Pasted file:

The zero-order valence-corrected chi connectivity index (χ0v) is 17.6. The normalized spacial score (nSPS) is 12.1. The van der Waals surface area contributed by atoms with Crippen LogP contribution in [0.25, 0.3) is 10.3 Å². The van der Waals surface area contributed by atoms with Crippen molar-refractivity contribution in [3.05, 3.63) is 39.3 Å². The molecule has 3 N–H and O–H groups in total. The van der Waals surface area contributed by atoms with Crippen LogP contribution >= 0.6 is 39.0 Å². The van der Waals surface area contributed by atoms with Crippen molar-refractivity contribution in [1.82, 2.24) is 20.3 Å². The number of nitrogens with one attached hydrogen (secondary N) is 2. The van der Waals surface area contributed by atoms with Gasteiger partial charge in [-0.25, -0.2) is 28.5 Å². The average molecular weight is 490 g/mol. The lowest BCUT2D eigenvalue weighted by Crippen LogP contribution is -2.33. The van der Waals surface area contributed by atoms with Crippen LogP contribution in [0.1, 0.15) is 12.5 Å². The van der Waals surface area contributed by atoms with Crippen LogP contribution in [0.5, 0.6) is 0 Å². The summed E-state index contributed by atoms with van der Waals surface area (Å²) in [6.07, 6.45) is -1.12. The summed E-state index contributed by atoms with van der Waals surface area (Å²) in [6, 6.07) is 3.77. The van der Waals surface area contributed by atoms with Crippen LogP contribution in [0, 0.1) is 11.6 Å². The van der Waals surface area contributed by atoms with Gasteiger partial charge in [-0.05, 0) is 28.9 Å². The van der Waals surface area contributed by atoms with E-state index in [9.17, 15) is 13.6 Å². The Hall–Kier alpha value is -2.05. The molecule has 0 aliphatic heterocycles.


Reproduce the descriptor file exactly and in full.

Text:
The zero-order valence-corrected chi connectivity index (χ0v) is 17.6. The normalized spacial score (nSPS) is 12.1. The van der Waals surface area contributed by atoms with Crippen LogP contribution in [0.25, 0.3) is 10.3 Å². The van der Waals surface area contributed by atoms with Crippen molar-refractivity contribution in [3.05, 3.63) is 39.3 Å². The molecule has 3 N–H and O–H groups in total. The van der Waals surface area contributed by atoms with Crippen LogP contribution >= 0.6 is 39.0 Å². The van der Waals surface area contributed by atoms with Crippen molar-refractivity contribution in [1.82, 2.24) is 20.3 Å². The number of nitrogens with one attached hydrogen (secondary N) is 2. The van der Waals surface area contributed by atoms with Gasteiger partial charge in [-0.25, -0.2) is 28.5 Å². The average molecular weight is 490 g/mol. The lowest BCUT2D eigenvalue weighted by Crippen LogP contribution is -2.33. The van der Waals surface area contributed by atoms with Crippen LogP contribution in [0.1, 0.15) is 12.5 Å². The van der Waals surface area contributed by atoms with Crippen LogP contribution in [0.5, 0.6) is 0 Å². The summed E-state index contributed by atoms with van der Waals surface area (Å²) in [6.07, 6.45) is -1.12. The summed E-state index contributed by atoms with van der Waals surface area (Å²) in [6, 6.07) is 3.77. The van der Waals surface area contributed by atoms with Crippen LogP contribution in [0, 0.1) is 11.6 Å². The van der Waals surface area contributed by atoms with Gasteiger partial charge in [-0.05, 0) is 28.9 Å². The van der Waals surface area contributed by atoms with E-state index in [9.17, 15) is 13.6 Å². The Hall–Kier alpha value is -2.05. The molecule has 0 aliphatic heterocycles.